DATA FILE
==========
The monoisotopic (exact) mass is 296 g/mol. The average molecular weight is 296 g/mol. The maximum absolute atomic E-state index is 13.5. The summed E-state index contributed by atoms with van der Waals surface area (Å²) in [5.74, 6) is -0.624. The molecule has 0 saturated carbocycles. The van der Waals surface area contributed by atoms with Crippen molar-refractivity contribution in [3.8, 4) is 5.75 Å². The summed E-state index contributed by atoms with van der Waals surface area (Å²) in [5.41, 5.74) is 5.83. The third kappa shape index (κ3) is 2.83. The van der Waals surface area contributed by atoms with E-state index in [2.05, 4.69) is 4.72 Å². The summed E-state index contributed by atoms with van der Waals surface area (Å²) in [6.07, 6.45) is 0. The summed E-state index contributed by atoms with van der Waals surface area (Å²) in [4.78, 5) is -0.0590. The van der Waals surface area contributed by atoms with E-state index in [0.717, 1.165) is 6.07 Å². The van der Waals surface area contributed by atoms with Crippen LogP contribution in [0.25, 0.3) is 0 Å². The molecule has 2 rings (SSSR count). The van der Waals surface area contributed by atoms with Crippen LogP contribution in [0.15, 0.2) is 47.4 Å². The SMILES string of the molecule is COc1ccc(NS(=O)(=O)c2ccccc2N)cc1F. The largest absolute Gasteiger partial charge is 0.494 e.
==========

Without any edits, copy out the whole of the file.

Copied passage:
The monoisotopic (exact) mass is 296 g/mol. The average molecular weight is 296 g/mol. The maximum absolute atomic E-state index is 13.5. The summed E-state index contributed by atoms with van der Waals surface area (Å²) in [5.74, 6) is -0.624. The molecule has 0 saturated carbocycles. The van der Waals surface area contributed by atoms with Crippen molar-refractivity contribution in [3.8, 4) is 5.75 Å². The summed E-state index contributed by atoms with van der Waals surface area (Å²) in [5.41, 5.74) is 5.83. The third kappa shape index (κ3) is 2.83. The van der Waals surface area contributed by atoms with E-state index in [2.05, 4.69) is 4.72 Å². The summed E-state index contributed by atoms with van der Waals surface area (Å²) in [6.07, 6.45) is 0. The summed E-state index contributed by atoms with van der Waals surface area (Å²) in [4.78, 5) is -0.0590. The van der Waals surface area contributed by atoms with E-state index in [0.717, 1.165) is 6.07 Å². The van der Waals surface area contributed by atoms with Crippen LogP contribution in [0.25, 0.3) is 0 Å². The molecule has 2 rings (SSSR count). The van der Waals surface area contributed by atoms with Crippen LogP contribution in [0.15, 0.2) is 47.4 Å². The SMILES string of the molecule is COc1ccc(NS(=O)(=O)c2ccccc2N)cc1F. The largest absolute Gasteiger partial charge is 0.494 e.